Does it make sense to monitor information about women that is published or transmitted through by the media? Is the image that media construct of women important? In what way does it influence our social imaginary for women to almost always appear in the news as victims and rarely as experts on subjects of political, social and economic relevance? The WACC made the results of its media monitoring known on February 16th, 2006 and thus launched three action weeks to raise awareness on the treatment that women receive in the media and the information disseminated about them.
Ungana-Afrika is looking for organisations interested in eRiding in Southern Africa. Do you have what it takes?
Some months after the heat and dust settled on the Tunisian skyline, APC has come up with its evaluation of what the four-year World Summit on the Information Society could hold out for people on the planet. And our reflections throw up a mixed bag. There are some positive signs emerging from WSIS, it suggests. But unless active steps are taken to ensure that vested interests don’t take over, and local opportunities are created, all hope and optimism could be rather misplaced. Read the eleven-page report.
APC member SANGONeT holds its "ICTs for Civil Society" conference on March 7-9, 2006 at Johannesburg, together with its South African NGO Web Awards 2006. A number of speakers from organisations doing interesting work have firmed up participation in the event, and over 300 participants are expected. In store is an exciting event with much opportunity for learning, debate, information-sharing and networking.
London-based APC member GreenNet has had a "dynamic" past year as far as its web sites go. After three years of developing tools for dynamic web site construction, it is seeing the results in the form of content-rich sites that it has helped launch into cyberspace.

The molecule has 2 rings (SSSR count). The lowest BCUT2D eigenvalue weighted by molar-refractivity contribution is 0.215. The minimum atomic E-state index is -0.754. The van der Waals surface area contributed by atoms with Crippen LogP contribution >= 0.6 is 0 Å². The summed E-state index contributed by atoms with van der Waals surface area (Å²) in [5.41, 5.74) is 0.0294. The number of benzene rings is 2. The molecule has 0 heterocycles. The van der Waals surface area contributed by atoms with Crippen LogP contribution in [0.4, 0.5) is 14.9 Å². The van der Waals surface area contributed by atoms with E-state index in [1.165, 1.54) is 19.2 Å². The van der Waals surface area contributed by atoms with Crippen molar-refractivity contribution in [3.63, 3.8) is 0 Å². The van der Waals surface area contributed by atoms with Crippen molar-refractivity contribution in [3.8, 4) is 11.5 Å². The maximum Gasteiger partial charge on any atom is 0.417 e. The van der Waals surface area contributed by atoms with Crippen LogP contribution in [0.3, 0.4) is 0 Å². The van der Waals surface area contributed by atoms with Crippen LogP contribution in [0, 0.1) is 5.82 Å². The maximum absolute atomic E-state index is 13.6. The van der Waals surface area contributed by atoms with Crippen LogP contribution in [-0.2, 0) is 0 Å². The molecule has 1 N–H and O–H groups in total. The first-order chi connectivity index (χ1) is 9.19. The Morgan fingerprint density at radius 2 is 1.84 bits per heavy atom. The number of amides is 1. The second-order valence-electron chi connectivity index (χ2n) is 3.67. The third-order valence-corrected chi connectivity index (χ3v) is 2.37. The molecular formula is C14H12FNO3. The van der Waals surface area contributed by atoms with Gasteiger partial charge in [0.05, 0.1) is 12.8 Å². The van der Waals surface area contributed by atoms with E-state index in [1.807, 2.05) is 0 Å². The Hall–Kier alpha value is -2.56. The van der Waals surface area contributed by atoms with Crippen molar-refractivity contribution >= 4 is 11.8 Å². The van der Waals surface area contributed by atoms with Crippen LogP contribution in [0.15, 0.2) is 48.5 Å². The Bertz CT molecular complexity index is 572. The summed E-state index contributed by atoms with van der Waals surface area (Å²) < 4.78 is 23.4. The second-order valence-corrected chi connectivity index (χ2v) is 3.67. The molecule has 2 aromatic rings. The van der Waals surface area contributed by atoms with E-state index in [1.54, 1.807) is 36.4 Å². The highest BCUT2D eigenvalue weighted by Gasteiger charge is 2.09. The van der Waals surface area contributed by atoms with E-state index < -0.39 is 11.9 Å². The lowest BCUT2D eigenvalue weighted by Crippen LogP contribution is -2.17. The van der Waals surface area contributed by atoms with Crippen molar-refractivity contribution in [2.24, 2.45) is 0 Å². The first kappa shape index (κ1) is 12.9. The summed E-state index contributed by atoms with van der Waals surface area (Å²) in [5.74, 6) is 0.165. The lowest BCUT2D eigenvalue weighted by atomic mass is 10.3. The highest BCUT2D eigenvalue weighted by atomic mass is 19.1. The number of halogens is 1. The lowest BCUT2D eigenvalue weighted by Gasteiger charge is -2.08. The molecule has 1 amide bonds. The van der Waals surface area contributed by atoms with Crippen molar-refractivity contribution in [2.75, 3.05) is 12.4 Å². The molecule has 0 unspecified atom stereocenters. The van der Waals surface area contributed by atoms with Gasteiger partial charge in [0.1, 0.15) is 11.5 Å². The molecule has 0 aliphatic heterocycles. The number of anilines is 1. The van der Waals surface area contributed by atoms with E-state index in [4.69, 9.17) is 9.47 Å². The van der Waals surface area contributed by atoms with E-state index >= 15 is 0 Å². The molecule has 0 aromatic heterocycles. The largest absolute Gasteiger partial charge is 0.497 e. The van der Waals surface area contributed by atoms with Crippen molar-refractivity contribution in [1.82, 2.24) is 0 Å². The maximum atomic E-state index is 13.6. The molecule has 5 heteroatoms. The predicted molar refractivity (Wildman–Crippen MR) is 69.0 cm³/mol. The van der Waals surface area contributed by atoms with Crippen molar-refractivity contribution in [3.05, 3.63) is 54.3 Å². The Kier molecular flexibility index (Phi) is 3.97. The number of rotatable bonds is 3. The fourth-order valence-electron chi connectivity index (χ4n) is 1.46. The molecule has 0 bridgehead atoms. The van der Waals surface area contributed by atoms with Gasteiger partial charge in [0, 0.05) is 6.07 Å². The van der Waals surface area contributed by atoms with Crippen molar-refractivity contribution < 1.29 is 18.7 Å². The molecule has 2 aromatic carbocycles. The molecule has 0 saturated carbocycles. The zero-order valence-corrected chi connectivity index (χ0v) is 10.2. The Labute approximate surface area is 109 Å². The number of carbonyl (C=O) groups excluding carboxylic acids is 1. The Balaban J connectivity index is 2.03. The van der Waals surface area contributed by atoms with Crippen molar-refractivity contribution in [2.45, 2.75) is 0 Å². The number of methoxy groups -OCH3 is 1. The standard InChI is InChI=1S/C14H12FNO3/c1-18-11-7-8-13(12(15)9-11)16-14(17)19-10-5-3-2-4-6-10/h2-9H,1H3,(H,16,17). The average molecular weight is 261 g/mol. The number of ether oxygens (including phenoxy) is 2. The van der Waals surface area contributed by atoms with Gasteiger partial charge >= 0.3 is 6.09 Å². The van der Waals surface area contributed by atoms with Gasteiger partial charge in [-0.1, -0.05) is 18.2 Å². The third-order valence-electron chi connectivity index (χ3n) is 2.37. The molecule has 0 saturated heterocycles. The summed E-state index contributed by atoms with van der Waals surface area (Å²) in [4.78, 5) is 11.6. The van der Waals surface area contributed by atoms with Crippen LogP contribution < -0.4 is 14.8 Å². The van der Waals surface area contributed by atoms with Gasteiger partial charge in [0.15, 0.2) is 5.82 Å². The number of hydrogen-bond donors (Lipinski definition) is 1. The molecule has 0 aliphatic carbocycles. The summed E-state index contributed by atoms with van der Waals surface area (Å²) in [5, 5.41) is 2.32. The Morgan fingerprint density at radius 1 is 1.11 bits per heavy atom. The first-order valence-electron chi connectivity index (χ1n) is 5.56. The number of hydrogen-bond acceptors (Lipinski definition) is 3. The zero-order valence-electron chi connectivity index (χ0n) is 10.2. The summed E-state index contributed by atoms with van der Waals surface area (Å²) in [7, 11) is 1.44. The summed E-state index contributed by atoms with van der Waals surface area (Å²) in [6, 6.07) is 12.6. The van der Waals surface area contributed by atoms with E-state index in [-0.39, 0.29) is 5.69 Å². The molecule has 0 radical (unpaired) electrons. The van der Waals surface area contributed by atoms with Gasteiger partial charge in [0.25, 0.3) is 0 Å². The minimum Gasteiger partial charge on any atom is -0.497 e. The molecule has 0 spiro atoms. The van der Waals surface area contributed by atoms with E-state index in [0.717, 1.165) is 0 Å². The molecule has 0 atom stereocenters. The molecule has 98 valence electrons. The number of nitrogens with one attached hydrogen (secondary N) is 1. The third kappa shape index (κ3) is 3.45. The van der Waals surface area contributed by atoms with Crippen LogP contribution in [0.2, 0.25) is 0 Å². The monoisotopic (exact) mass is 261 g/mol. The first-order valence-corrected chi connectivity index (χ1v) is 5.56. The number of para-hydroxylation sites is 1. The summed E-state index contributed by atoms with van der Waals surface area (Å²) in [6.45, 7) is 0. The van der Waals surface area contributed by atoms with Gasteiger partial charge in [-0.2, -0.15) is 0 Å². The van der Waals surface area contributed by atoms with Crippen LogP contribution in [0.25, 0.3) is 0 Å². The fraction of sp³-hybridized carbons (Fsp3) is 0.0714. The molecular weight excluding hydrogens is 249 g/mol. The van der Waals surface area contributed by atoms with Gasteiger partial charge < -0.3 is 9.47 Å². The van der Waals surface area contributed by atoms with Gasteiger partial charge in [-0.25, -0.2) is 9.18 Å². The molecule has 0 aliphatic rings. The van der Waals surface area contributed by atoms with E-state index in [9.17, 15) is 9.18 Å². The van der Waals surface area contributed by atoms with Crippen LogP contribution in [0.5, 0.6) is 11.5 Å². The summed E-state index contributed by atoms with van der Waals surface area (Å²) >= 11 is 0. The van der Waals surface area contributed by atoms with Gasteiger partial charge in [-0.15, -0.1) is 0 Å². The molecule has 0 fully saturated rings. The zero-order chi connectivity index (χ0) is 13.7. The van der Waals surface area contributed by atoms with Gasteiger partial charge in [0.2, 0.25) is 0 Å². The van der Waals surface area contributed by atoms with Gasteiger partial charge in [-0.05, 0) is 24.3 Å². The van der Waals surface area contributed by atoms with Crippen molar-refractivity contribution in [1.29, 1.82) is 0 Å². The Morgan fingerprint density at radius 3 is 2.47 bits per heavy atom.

CEPES, the Peruvian Centre for Social Studies, is unrolling web projects one after the other. For the last three years, the Peruvian APC member has been promoting website solutions for a variety of actors working in Peru’s rural and often remote districts. Small farmers, passionate environmentalists and civil servants from the Ministry of Agriculture have discovered the ActionApps content management system (CMS). "We’ve been spreading the web-based tool as a way to support rural development," says a passionate Carlos Saldarriaga, CEPES representative to APC.
An international conference entitled "Internet Governance: The Way Forward" is being organised on February 10-12, 2006 by the DiploFoundation in Malta, a small and densely populated island nation consisting of an archipelago in the middle of the Mediterranean Sea which incidentally also has highest internet penetration in the world. Panelists, representing stakeholders who have been active in the internet governance (IG) debate, include Karen Banks of the Association for Progressive Communications.
SANGONeT has gathered a collection of resources on sustainability for NGOs, ranging from information on Monitoring and Evaluation and the importance of Credibility and Ethics to matters such as Social Responsibility and Entrepreneurship as well as tips relating to practical concerns that others have encountered when grappling with how to implement effective Communication and Marketing strategies and sound Financial Management techniques in their organisations.
The first NGO e-elections in Bulgaria were held at the end of 2005, facilitated through the Civil e-Representation Platform designed by APC member in Sofia, BlueLink. This is an internet-based tool for electing representatives of NGOs in working groups and committees at institutions that implement environmental and sustainable development policies in Bulgaria. Before the development of this platform, the voting process for NGO representatives was carried by email, fax and regular ‘snail’ mail. The platform is based on specially developed software, using the Free Software-based PHP 4 and MySQL. It was first launched in March 2005, and has since undergone a series of tests.
Here is a good piece by Judy Rebick and Velcrow Ripper about the WSF. They say that “The inclusion of aboriginal people in this World Social Forum was a welcome change from the past. Another was the much greater participation of women in many of the panels. Women’s issues were also a major theme of the event.” Read the full article A tale of two social forums